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Correspondence |

Slower Disease Progression and Prolonged Survival in Contemporary Patients With Amyotrophic Lateral Sclerosis

Osamu I. Kano, MD; Keisuke Arasaki, MD; Ken Ikeda, MD; Yasuo Iwasaki, MD
Arch Neurol. 2007;64(3):458-459. doi:10.1001/archneur.64.3.458-b.
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We read with great interest the recent excellent article by Czaplinski et al1 concerning slower disease progression and prolonged survival with amyotrophic lateral sclerosis (ALS). The authors point out the possibility that the disease course has changed over time to be less aggressive.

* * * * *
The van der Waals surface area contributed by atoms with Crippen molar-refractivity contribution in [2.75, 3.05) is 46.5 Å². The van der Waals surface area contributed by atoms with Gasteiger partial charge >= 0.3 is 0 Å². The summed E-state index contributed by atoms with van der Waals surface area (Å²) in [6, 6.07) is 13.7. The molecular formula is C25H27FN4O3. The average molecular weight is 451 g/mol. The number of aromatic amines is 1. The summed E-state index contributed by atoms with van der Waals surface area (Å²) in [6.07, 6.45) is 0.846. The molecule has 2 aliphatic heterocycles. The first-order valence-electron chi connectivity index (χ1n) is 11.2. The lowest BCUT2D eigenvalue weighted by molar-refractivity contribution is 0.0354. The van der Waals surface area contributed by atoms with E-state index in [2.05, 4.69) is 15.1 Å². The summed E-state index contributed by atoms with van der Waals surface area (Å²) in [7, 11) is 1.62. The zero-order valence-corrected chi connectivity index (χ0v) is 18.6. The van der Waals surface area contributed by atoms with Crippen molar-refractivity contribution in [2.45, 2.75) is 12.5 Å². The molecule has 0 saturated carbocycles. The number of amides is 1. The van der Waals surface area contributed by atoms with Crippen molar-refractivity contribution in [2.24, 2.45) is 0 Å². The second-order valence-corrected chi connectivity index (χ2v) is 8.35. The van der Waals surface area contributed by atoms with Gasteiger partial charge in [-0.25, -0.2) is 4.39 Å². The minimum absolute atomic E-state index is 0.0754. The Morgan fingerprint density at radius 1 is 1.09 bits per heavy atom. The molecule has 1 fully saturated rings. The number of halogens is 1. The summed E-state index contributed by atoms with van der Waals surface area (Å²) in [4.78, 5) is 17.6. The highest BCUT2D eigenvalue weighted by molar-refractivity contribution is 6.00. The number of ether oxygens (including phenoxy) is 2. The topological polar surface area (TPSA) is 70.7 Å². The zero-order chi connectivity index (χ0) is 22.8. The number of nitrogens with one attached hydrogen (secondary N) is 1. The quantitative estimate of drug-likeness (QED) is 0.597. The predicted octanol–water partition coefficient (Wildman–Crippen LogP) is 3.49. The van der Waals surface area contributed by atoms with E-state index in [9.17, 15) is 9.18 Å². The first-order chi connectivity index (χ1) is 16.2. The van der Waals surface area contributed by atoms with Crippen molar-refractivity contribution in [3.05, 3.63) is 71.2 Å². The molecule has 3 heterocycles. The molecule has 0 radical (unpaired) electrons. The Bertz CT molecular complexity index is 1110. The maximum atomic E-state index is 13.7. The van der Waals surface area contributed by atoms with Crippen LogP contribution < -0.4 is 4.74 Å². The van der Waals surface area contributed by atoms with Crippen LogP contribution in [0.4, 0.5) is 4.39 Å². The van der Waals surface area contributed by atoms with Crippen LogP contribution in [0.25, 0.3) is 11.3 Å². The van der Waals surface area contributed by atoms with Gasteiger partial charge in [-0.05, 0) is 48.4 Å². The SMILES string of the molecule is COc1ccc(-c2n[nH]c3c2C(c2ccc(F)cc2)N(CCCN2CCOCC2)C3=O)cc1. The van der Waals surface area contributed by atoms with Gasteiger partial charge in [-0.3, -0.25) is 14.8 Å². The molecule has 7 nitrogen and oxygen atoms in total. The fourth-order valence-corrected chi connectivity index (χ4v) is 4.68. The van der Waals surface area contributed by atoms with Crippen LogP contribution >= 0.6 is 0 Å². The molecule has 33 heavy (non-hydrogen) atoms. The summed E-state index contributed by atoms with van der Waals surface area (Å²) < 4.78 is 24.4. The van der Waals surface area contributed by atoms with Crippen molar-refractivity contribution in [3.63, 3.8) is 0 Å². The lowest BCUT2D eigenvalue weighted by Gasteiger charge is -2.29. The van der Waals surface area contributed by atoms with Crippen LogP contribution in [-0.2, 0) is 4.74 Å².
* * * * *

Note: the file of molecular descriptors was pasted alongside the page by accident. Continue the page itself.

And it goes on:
We also analyzed the diagnostic interval and clinical course through hospital records for 147 patients with ALS between 1990 and 2005. Patients with ALS were divided into 2 groups. The historical group was defined as 117 patients diagnosed according to criteria from the World Federation of Neurology2 for definite or probable ALS up to 2000. The contemporary group consisted of 30 patients diagnosed by revised criteria3 for definite, probable, or “probable laboratory supported” ALS from 2001 to 2005. Despite the revised criteria, including electromyogram examination,3 our data suggested that the mean diagnostic interval in the contemporary group was longer, 13.3 months vs 12.3 months in the historical group. A similar pattern of diagnostic delay in patients of Czaplinski et al1 showed 12.9 months in the historical group and 14.2 months in the contemporary group. How do we explain the prolongation of diagnostic interval in contemporary patients? A delay in referring patients to neurologists may explain a possible cause. The rate of bulbar onset in our patients was 44% in the historical group and 29% in the contemporary group. Those results are similar to those found by Czaplinski et al1 for initial symptoms in bulbar muscles (20.1% in the historical group vs 10.7% in the contemporary group). Although bulbar ALS has a poor prognosis compared with limb-onset ALS, the authors indicate a slower progression in contemporary patients with a Cox proportional hazards multivariate model adjusted for age, sex, diagnostic delay, and site of onset.

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